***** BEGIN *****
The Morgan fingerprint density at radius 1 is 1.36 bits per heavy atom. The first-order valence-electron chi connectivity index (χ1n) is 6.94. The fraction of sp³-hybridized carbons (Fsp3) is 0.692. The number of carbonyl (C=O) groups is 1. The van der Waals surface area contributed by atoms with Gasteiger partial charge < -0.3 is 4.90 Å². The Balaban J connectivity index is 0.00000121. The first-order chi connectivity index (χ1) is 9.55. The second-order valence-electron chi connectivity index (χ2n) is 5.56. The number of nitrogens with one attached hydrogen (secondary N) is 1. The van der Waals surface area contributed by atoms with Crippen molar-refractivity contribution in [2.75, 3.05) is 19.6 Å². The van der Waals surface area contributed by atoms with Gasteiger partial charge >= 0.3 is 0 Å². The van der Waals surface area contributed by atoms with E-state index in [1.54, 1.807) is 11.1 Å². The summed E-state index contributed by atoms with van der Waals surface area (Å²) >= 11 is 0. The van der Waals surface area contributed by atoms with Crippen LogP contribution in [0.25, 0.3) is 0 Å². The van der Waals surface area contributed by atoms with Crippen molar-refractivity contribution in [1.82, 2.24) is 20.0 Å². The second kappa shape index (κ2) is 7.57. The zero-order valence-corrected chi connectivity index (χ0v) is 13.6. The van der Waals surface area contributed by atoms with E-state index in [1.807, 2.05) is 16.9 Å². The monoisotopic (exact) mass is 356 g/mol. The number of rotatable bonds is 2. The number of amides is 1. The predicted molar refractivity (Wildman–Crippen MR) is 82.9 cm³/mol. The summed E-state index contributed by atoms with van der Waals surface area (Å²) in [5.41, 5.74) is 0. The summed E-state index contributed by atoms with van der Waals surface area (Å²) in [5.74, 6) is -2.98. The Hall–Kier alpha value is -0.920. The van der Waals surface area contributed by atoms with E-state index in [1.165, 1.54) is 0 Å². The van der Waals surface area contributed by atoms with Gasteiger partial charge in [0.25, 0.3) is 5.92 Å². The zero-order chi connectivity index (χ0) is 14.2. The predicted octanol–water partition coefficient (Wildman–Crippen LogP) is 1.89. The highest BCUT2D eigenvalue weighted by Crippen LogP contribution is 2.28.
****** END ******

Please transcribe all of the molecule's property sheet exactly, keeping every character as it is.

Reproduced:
The Morgan fingerprint density at radius 1 is 1.36 bits per heavy atom. The first-order valence-electron chi connectivity index (χ1n) is 6.94. The fraction of sp³-hybridized carbons (Fsp3) is 0.692. The number of carbonyl (C=O) groups is 1. The van der Waals surface area contributed by atoms with Gasteiger partial charge < -0.3 is 4.90 Å². The Balaban J connectivity index is 0.00000121. The first-order chi connectivity index (χ1) is 9.55. The second-order valence-electron chi connectivity index (χ2n) is 5.56. The number of nitrogens with one attached hydrogen (secondary N) is 1. The van der Waals surface area contributed by atoms with Crippen molar-refractivity contribution in [2.75, 3.05) is 19.6 Å². The van der Waals surface area contributed by atoms with Gasteiger partial charge >= 0.3 is 0 Å². The van der Waals surface area contributed by atoms with E-state index in [1.54, 1.807) is 11.1 Å². The summed E-state index contributed by atoms with van der Waals surface area (Å²) >= 11 is 0. The van der Waals surface area contributed by atoms with Crippen LogP contribution in [0.25, 0.3) is 0 Å². The van der Waals surface area contributed by atoms with Crippen molar-refractivity contribution in [1.82, 2.24) is 20.0 Å². The second kappa shape index (κ2) is 7.57. The zero-order valence-corrected chi connectivity index (χ0v) is 13.6. The van der Waals surface area contributed by atoms with E-state index in [1.807, 2.05) is 16.9 Å². The monoisotopic (exact) mass is 356 g/mol. The number of rotatable bonds is 2. The number of amides is 1. The predicted molar refractivity (Wildman–Crippen MR) is 82.9 cm³/mol. The summed E-state index contributed by atoms with van der Waals surface area (Å²) in [5.41, 5.74) is 0. The summed E-state index contributed by atoms with van der Waals surface area (Å²) in [5.74, 6) is -2.98. The Hall–Kier alpha value is -0.920. The van der Waals surface area contributed by atoms with E-state index in [1.165, 1.54) is 0 Å². The van der Waals surface area contributed by atoms with Gasteiger partial charge in [0.25, 0.3) is 5.92 Å². The zero-order chi connectivity index (χ0) is 14.2. The predicted octanol–water partition coefficient (Wildman–Crippen LogP) is 1.89. The highest BCUT2D eigenvalue weighted by Crippen LogP contribution is 2.28.